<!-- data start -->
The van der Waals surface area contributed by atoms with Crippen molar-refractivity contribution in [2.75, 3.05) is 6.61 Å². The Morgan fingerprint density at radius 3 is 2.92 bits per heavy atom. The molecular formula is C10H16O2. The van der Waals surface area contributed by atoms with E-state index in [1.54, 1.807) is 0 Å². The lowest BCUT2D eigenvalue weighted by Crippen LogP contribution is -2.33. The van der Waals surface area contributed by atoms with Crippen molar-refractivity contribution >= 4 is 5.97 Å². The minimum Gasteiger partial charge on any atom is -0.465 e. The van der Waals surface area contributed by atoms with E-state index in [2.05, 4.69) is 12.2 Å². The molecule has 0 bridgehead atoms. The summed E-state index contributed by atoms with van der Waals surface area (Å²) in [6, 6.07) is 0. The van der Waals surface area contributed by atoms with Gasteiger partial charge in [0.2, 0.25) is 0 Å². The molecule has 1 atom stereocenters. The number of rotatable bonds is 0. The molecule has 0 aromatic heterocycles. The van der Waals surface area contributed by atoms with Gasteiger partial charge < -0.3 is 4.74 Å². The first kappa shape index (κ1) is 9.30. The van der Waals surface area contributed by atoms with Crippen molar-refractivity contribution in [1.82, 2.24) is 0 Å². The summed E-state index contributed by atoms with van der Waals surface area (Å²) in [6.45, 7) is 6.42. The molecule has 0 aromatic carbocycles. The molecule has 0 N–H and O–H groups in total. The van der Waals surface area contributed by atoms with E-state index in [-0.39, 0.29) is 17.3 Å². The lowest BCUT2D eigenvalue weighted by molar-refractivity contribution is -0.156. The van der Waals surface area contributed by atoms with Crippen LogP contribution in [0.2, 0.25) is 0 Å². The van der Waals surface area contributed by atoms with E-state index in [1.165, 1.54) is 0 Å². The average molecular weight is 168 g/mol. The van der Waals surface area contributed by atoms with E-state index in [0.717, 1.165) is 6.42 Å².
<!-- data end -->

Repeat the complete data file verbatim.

The van der Waals surface area contributed by atoms with Crippen molar-refractivity contribution in [2.75, 3.05) is 6.61 Å². The Morgan fingerprint density at radius 3 is 2.92 bits per heavy atom. The molecular formula is C10H16O2. The van der Waals surface area contributed by atoms with E-state index in [1.54, 1.807) is 0 Å². The lowest BCUT2D eigenvalue weighted by Crippen LogP contribution is -2.33. The van der Waals surface area contributed by atoms with Crippen molar-refractivity contribution >= 4 is 5.97 Å². The minimum Gasteiger partial charge on any atom is -0.465 e. The van der Waals surface area contributed by atoms with E-state index in [2.05, 4.69) is 12.2 Å². The molecule has 0 bridgehead atoms. The summed E-state index contributed by atoms with van der Waals surface area (Å²) in [6, 6.07) is 0. The van der Waals surface area contributed by atoms with Gasteiger partial charge in [0.2, 0.25) is 0 Å². The molecule has 1 atom stereocenters. The number of rotatable bonds is 0. The molecule has 0 aromatic heterocycles. The van der Waals surface area contributed by atoms with Gasteiger partial charge < -0.3 is 4.74 Å². The first kappa shape index (κ1) is 9.30. The van der Waals surface area contributed by atoms with Crippen molar-refractivity contribution in [1.82, 2.24) is 0 Å². The summed E-state index contributed by atoms with van der Waals surface area (Å²) in [6.45, 7) is 6.42. The molecule has 0 aromatic carbocycles. The molecule has 0 N–H and O–H groups in total. The van der Waals surface area contributed by atoms with E-state index in [-0.39, 0.29) is 17.3 Å². The lowest BCUT2D eigenvalue weighted by molar-refractivity contribution is -0.156. The van der Waals surface area contributed by atoms with Crippen LogP contribution in [0.2, 0.25) is 0 Å². The van der Waals surface area contributed by atoms with E-state index in [1.165, 1.54) is 0 Å². The average molecular weight is 168 g/mol. The van der Waals surface area contributed by atoms with E-state index in [0.717, 1.165) is 6.42 Å².